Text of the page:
with preexisting heart disease, must be used with chronic administration
of large amounts of subcutaneous fluids because of the danger of
inducing hypertension and/or congestive heart failure.
Subcutaneous Fluids To Your Cat is an excellent site for
illustrating the technique of home administration of subcutaneous
IV fluid therapy, usually given in the veterinary hospital, is often
administered to cats with dangerously high renal values. These cats will
have severe symptoms and are gravely ill. Once the cat has been
stabilized, subcutaneous fluids will be continued at home.
Other CRD Treatments
there is increasing evidence that Calcitriol (vitamin D3) will delay
progression of CRD by restoring calcium balance. Some experts are
promoting the use of Calcitriol as long as a parathyroid hormone test
determines that the cat is a candidate. If the calcium value multiplied
by the phosphorus value exceeds 70, Calcitriol should not be
supplementation: in CRD, potassium depletion is
common. Many experts believe that potassium supplementation should be
initiated before the potassium values reach the low end of the normal
range. The most widely used potassium supplement is Tumil-K, available
in tablet, powder and gel form. Potassium added to sub-q fluids is also
an option but often causes discomfort to the cat during fluid
binder (Alternagel, Alucaps) may be used to bind
phosphates in the diet, reducing phosphorus intake and normalizing blood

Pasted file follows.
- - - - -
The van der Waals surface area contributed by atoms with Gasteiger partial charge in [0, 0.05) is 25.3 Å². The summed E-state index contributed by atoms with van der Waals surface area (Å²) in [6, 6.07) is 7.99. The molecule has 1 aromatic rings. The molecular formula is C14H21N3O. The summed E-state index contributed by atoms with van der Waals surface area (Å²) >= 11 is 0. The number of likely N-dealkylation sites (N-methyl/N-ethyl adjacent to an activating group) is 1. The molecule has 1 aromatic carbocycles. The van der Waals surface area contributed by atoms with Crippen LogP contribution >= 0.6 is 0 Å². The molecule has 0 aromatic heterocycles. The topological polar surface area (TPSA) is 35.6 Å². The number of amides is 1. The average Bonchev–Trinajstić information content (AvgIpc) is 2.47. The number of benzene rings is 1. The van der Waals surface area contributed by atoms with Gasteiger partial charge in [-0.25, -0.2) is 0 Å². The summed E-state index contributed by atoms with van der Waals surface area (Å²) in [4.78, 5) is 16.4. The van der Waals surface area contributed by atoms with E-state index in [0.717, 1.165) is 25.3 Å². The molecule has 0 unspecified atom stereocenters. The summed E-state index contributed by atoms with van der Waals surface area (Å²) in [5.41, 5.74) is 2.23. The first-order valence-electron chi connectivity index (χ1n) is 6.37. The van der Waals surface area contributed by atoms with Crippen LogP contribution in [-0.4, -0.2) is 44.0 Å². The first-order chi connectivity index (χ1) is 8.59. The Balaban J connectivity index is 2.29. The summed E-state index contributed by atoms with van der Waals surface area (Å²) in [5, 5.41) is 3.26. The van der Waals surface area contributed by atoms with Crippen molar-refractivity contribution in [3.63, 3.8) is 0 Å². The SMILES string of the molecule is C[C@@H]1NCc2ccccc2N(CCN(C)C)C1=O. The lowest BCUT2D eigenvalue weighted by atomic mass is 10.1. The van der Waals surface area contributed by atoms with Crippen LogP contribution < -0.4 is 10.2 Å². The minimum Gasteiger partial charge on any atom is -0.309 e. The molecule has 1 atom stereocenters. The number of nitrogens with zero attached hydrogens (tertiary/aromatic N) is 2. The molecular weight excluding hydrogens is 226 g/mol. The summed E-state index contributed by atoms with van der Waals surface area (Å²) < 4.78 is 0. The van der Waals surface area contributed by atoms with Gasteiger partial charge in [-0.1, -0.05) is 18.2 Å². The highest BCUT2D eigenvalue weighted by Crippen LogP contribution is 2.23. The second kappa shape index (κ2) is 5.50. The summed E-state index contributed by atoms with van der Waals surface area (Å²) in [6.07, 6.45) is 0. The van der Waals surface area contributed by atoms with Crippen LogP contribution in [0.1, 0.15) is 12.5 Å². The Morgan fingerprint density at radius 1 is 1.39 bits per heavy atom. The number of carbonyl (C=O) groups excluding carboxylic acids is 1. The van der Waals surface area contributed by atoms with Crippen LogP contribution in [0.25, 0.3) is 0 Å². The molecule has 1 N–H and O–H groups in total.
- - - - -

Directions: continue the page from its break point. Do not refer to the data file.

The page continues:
is a common result of CRD and must be treated so that strokes,
heart disease and blindness are prevented. Currently, the drug of choice
for hypertension in CRD cats is the calcium channel blocker amlodipine (Norvasc).
The ace inhibitor, benazepril (Lotensin), is also gaining in popularity.
CRD progresses, anemia results due to erythropoietin deficiency.
Erythropoietin is made by the kidneys and is responsible for stimulating
red blood cell production by the bone marrow. In chronic renal failure,
erythropoietin is depleted causing anemia as reflected in a low packed
cell volume value. Severe anemia is life threatening, as there are not
enough red blood cells to deliver oxygen to the body tissues.
Unfortunately, because the only erythropoietin drug available (Epogen)
is human based, some cats develop antibodies to it causing the packed
cell volume to fall even lower. Therefore, erythropoietin therapy is not
initiated until the packed cell volume falls dangerously low (under
is common in the CRD cat. Appetite stimulants are often given to help
promote appetence and help the cat maintain a stable weight. Drugs to
stimulate appetite most commonly prescribed are Valium and
Cyproheptadine. Valium (diazepam) has been know to cause serious liver
and kidney damage in a small percentage of cats, so discuss the use of